Internal Medicine

Department of Medicine

The DEPARTMENT of MEDICINE is an organizational unit that incorporates the specialties and subspecialties in the DIVISIONS of Internal Medicine, Infectious diseases, Cardiology, Gastroenterology, Pulmonology, Endocrinology, Neurology, Nephrology, Rheumatology, Dermatology, Psychiatry, Medical Oncology & Hematology.

The Chair of the department, within a university hospital, is expected to provide visionary leadership of the department and to oversee the departmental strategic planning so as to improve the quality of the clinical, educational, and research programs. Such planning should be in accord with the overall vision for the hospital and the university.

In cooperation with the Medical School administration and the Chiefs of Divisions, the Chair participates in intra-institutional planning for the implementation of the approved Department academic and staffing plans, such as morning rounds, in-hospital teaching conferences, patients files discussion, mortality & morbidity committee, credentialing committee…etc.

Two additional responsibilities of the Chair of department are: articulating and stewarding the vision and values of the department, and managing its leadership structure, assuring that the department has excellent division chiefs who work well together.

Department of Medicine must also relate to colleagues outside the department and to other organizational units within the hospital, including other departments, medical direction, administrative units and medical school direction.

 Internal Medicine division

The division of INTERNAL MEDICINE is a part of the DEPARTMENT of MEDICINE and includes four main categories of physicians:

1- General Medicine physicians (or General Practitioners): whose formation consists only of seven years at medical school including two years of in-hospital training within different divisions. They are medical doctors and primary care physicians who treat common acute and chronic illnesses and provide preventive and health education to patients in an out-patient and in-hospital settings.

2- General Internal Medicine physicians: whose formation is like General Practitioner plus three year residency program @ hospital. Besides being primary care physicians, they are specialists dealing with the prevention, diagnosis, and medical (nonsurgical) treatment of adult diseases. They provide long-term, comprehensive care and manage both common and complex diseases in an out-patient and in-hospital settings. After completing residency training, they may subspecialize in a single-organ-disease specialty.

3- Family Medicine physicians ; whose formation is like General Practitioner plus three year residency @ hospital and OPD. Besides being primary care physicians, they are specialists dealing with the prevention, diagnosis, and treatment of patients at any age but mainly in an out-patient setting. They differ also from specialists in internal medicine because their training is not solely concentrated on adults and may include surgeryobstetrics, and pediatrics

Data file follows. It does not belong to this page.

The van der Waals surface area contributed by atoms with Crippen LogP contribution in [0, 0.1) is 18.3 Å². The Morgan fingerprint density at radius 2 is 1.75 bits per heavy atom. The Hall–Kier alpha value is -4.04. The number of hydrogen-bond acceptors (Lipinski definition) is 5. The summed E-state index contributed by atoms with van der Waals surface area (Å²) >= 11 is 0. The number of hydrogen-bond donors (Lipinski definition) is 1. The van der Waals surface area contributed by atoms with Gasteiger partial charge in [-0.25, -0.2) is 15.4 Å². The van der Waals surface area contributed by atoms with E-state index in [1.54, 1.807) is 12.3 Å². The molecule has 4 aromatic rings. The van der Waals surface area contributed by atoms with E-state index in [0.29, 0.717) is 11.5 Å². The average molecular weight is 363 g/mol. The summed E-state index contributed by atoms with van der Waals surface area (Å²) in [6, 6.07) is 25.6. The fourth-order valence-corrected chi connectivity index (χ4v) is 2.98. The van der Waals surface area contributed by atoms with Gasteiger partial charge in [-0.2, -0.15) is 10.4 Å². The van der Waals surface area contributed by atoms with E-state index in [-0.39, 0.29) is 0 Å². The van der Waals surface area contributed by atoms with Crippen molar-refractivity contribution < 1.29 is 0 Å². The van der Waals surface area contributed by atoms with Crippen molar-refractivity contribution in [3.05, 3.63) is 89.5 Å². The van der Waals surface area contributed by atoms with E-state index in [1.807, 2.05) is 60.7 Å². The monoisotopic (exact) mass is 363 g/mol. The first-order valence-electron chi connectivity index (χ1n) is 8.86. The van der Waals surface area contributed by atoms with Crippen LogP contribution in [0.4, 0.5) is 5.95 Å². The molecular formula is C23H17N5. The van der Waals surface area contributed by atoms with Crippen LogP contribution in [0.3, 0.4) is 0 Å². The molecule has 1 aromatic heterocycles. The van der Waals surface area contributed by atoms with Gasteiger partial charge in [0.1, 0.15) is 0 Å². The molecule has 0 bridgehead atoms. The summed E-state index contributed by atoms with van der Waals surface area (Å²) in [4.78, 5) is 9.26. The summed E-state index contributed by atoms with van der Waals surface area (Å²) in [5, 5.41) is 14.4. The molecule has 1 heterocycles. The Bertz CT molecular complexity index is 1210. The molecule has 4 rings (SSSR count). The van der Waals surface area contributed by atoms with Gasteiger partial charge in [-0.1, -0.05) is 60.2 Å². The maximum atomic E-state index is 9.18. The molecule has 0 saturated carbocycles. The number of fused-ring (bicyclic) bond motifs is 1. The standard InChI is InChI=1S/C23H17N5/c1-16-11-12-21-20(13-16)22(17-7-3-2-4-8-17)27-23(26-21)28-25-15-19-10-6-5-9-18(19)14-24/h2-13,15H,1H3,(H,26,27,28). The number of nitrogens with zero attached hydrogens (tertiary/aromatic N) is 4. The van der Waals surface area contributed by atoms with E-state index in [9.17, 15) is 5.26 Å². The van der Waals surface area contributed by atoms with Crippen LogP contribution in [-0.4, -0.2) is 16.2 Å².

4- Specialized Internal Medicine & Clinical Immunology physicians: whose formation is like Internal medicine specialists plus at least two years of sub-specialization in auto-immune or other rare diseases. Besides their job as primary care physicians, they are skilled in the management of patients who have undifferentiated or multi-system disease processes such as connective tissue diseases, auto-immune diseases and systemic rare diseases. They care for hospitalized and ambulatory patients and should play a major role in teaching and research. They do not provide necessarily less expertise than single-organ specialists, rather, they are trained to manage particularly complex or multisystem disease, conditions that single-organ-disease specialists may not be trained to deal with. They may be asked to tackle undifferentiated presentations that cannot be easily fitted within the expertise of a single-organ specialty, such as dyspnoea, fatigue, weight loss, chest pain, confusion or change in conscious state. They may manage serious acute illnesses that affect multiple organ systems at the same time in a single patient, and they may manage multiple chronic diseases or “comorbidities” that a single patient may have.

Because hospitalized patients in the department of medicine are often seriously ill or require complex investigations and multiple consultations by single-organ-disease specialists, Internal medicine specialists do much of their work in hospitals and play the role of “Chef d’orchestre” to organize the medical management of the patient, avoid interactions in different treatments and take final decisions.